Oeurm Savann () is the Regional communication officer for Oxfam United States in Cambodia.
Sabarmatee would like to thank Olivia Vent and Dr. Norman Uphoff for their encouragement and feedback on this article, and Wageningen University and NWO-WOTRO, Netherlands for supporting her research
A daughter in Cambodia doubles rice harvest, and surprises her parents
How new ways of cultivating rice using fewer seeds can produce more food, and bring a family together.
When Chuk Meun told his 22-year-old daughter Phaly that she could plant some rice on a small section of his land, it was the beginning of a growing season he will never forget, and a period of conflict he never expected. But it led to a harvest that would change the prospects of his entire family.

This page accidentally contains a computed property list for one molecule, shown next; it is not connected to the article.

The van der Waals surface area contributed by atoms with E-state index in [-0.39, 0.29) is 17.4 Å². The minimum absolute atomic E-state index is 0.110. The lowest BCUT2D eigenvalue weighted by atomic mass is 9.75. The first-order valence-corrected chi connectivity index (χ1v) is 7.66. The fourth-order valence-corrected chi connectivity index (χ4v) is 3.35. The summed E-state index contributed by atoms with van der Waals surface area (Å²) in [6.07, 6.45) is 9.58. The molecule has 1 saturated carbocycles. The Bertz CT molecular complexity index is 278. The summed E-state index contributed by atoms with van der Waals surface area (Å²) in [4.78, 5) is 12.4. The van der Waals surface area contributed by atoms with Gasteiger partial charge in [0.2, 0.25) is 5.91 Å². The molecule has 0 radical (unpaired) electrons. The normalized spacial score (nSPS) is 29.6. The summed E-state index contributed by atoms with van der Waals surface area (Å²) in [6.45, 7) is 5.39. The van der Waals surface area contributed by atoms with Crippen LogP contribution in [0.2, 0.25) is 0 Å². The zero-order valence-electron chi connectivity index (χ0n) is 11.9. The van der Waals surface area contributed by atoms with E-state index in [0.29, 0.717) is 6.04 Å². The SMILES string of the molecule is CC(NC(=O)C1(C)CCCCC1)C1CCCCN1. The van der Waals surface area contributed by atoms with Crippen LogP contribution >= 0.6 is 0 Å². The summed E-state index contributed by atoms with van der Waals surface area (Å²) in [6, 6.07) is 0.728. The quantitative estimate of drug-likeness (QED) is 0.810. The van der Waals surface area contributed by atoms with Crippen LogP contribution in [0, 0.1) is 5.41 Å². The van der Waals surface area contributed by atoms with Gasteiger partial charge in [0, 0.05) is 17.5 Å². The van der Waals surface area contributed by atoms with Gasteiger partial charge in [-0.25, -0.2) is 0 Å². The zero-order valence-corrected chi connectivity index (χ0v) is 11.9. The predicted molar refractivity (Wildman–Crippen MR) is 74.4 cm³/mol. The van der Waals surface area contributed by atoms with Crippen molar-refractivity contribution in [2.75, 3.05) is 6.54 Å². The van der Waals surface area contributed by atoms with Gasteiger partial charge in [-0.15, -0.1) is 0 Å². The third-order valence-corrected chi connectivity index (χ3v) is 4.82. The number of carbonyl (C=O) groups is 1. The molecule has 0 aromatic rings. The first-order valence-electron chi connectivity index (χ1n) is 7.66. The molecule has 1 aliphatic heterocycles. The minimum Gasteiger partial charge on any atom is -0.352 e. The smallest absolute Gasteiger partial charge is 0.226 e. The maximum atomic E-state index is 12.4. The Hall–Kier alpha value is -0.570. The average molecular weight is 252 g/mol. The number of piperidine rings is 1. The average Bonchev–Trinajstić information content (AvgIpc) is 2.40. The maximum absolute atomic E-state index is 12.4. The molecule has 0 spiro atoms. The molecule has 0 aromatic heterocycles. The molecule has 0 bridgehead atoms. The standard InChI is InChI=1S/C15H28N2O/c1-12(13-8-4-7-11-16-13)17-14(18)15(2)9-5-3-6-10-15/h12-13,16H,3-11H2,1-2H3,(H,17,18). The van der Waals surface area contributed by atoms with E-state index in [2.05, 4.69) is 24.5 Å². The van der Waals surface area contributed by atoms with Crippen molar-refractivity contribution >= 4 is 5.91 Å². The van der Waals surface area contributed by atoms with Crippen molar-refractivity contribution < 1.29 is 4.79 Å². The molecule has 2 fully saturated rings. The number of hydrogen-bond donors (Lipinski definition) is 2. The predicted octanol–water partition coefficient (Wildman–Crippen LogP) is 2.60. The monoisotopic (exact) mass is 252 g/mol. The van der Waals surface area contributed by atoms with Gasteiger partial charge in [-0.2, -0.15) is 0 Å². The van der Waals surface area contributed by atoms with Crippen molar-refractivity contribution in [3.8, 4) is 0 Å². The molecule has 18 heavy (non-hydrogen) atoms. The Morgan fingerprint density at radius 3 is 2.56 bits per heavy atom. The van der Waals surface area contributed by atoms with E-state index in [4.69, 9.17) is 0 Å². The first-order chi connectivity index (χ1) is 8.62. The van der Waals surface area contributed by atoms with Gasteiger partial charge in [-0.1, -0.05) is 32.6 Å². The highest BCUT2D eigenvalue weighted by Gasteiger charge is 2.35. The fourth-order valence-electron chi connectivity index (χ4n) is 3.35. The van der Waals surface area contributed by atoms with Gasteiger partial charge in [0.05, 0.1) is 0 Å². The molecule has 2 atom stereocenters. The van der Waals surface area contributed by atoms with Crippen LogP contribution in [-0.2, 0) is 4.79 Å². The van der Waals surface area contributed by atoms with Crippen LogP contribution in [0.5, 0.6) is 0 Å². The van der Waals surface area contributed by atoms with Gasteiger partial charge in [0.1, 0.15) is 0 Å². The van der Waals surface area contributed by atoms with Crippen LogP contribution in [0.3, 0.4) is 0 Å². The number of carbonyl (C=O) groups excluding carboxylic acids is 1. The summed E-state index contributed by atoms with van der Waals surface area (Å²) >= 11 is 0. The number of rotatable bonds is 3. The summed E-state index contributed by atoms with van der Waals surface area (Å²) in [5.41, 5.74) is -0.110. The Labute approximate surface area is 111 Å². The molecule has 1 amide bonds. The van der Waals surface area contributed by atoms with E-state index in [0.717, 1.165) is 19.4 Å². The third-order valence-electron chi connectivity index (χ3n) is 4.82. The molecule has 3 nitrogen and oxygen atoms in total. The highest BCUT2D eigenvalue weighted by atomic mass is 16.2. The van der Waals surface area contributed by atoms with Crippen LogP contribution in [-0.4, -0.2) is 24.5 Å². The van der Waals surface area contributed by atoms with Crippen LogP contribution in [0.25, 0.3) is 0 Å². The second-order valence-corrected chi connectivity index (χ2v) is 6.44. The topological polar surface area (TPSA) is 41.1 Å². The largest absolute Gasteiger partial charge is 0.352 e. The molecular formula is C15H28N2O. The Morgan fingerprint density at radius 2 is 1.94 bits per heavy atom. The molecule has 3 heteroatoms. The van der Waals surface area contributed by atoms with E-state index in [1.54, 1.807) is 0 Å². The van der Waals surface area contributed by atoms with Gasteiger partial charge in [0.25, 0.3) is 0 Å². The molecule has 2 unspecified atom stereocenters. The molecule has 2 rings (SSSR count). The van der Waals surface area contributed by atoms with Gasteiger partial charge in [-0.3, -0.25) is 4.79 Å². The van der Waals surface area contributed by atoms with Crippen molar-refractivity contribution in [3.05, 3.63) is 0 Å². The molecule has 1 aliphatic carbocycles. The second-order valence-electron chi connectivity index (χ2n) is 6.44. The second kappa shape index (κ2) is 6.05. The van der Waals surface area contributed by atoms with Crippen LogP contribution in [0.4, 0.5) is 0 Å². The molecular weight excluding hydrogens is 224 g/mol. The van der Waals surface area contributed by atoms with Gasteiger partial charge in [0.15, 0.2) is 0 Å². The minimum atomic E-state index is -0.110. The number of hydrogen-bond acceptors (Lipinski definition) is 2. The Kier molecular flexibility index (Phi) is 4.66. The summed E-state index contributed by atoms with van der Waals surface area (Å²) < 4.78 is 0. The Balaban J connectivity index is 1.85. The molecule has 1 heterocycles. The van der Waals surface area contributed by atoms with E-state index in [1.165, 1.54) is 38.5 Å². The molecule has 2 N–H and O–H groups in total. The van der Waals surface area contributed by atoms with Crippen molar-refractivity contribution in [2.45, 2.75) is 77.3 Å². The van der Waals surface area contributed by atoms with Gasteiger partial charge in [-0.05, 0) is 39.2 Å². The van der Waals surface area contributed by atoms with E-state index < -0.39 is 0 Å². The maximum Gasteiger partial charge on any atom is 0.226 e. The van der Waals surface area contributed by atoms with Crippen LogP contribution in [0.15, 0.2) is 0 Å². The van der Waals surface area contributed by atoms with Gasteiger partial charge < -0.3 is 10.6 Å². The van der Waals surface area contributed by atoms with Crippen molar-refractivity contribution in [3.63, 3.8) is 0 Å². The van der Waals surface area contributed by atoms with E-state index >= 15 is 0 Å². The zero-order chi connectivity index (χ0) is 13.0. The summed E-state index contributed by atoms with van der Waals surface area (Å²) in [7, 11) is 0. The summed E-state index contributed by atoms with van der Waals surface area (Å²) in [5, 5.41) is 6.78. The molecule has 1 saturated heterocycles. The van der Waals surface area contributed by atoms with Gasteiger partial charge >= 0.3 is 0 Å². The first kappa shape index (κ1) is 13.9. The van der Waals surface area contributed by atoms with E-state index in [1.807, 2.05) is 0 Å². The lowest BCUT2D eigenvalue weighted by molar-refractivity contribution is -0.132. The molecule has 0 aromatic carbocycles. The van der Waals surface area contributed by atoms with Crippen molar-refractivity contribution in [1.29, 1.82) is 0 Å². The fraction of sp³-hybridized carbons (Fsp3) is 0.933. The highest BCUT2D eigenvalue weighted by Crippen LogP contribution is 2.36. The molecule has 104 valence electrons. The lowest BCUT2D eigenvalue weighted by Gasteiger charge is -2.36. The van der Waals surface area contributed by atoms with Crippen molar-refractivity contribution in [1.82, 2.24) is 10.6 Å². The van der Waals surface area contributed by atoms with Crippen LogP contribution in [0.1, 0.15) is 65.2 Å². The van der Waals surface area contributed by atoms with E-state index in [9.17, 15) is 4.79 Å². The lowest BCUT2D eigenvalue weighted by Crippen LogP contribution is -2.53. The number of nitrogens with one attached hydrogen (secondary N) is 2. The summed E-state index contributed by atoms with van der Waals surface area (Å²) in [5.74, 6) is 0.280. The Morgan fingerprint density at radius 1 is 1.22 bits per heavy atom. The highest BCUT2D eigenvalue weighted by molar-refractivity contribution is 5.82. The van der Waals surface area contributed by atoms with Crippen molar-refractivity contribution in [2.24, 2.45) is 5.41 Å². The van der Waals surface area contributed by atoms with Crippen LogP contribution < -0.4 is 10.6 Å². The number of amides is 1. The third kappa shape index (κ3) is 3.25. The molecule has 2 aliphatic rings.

Phaly had been training with an organization supported by Oxfam called Srer Khmer in how to use the System of Rice Intensification (SRI). SRI is a way of growing rice that uses less seed. Farmers transplant younger seedlings individually and in rows, each seedling farther apart to allow the plants more space and light and nutrients. It seems incredible, but if done well with enough rain, it can double a normal harvest.
But to Meun, now 64, it all looked bad. He had none of Phaly’s SRI training, and only knew conventional rice-growing methods. “If you do this you will have problems with me,” he says he told her on the day he saw her transplanting in rows. He was convinced she would produce less rice than transplanting a fist full of five or six older seedlings, grouped close together to maximize the number of plants in the field.
“After she transplanted I looked at the field, I thought it was hopeless and it made me angry, that it was a waste of time and land,” he says. “I did not talk with her for three months.”